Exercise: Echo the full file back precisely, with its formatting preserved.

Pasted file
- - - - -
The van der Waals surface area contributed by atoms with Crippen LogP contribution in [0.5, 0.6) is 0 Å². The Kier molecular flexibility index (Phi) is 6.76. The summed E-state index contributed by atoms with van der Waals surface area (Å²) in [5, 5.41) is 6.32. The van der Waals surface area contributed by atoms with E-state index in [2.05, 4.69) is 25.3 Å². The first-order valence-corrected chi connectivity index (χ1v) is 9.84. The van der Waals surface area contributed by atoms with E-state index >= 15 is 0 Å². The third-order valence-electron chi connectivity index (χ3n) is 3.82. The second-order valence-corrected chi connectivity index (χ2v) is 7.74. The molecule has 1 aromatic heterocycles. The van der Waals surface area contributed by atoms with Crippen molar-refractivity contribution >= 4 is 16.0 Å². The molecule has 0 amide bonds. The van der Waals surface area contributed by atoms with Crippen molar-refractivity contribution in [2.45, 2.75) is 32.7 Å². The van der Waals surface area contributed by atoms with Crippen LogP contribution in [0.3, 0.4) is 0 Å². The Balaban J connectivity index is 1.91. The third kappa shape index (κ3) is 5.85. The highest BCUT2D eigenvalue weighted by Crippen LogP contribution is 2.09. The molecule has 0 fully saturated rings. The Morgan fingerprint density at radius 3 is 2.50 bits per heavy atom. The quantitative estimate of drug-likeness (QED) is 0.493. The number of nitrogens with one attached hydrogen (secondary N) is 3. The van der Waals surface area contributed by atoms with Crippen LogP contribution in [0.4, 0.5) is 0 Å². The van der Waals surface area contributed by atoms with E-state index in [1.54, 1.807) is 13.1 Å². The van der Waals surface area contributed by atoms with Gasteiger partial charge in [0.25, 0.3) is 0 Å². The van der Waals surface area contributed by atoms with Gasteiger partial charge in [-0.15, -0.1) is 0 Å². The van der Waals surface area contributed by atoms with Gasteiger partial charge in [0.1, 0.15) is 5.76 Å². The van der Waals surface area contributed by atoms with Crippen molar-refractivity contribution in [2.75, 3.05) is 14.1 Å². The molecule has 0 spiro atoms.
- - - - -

The van der Waals surface area contributed by atoms with Crippen LogP contribution in [0.5, 0.6) is 0 Å². The Kier molecular flexibility index (Phi) is 6.76. The summed E-state index contributed by atoms with van der Waals surface area (Å²) in [5, 5.41) is 6.32. The van der Waals surface area contributed by atoms with E-state index in [2.05, 4.69) is 25.3 Å². The first-order valence-corrected chi connectivity index (χ1v) is 9.84. The van der Waals surface area contributed by atoms with E-state index >= 15 is 0 Å². The third-order valence-electron chi connectivity index (χ3n) is 3.82. The second-order valence-corrected chi connectivity index (χ2v) is 7.74. The molecule has 1 aromatic heterocycles. The van der Waals surface area contributed by atoms with Crippen molar-refractivity contribution >= 4 is 16.0 Å². The molecule has 0 amide bonds. The van der Waals surface area contributed by atoms with Crippen molar-refractivity contribution in [2.45, 2.75) is 32.7 Å². The van der Waals surface area contributed by atoms with Crippen LogP contribution in [0.3, 0.4) is 0 Å². The Balaban J connectivity index is 1.91. The third kappa shape index (κ3) is 5.85. The highest BCUT2D eigenvalue weighted by Crippen LogP contribution is 2.09. The molecule has 0 fully saturated rings. The Morgan fingerprint density at radius 3 is 2.50 bits per heavy atom. The quantitative estimate of drug-likeness (QED) is 0.493. The number of nitrogens with one attached hydrogen (secondary N) is 3. The van der Waals surface area contributed by atoms with Crippen LogP contribution in [0.4, 0.5) is 0 Å². The van der Waals surface area contributed by atoms with E-state index in [1.54, 1.807) is 13.1 Å². The van der Waals surface area contributed by atoms with Gasteiger partial charge in [0.25, 0.3) is 0 Å². The van der Waals surface area contributed by atoms with Gasteiger partial charge in [-0.15, -0.1) is 0 Å². The van der Waals surface area contributed by atoms with Gasteiger partial charge in [0.1, 0.15) is 5.76 Å². The van der Waals surface area contributed by atoms with Crippen molar-refractivity contribution in [2.75, 3.05) is 14.1 Å². The molecule has 0 spiro atoms.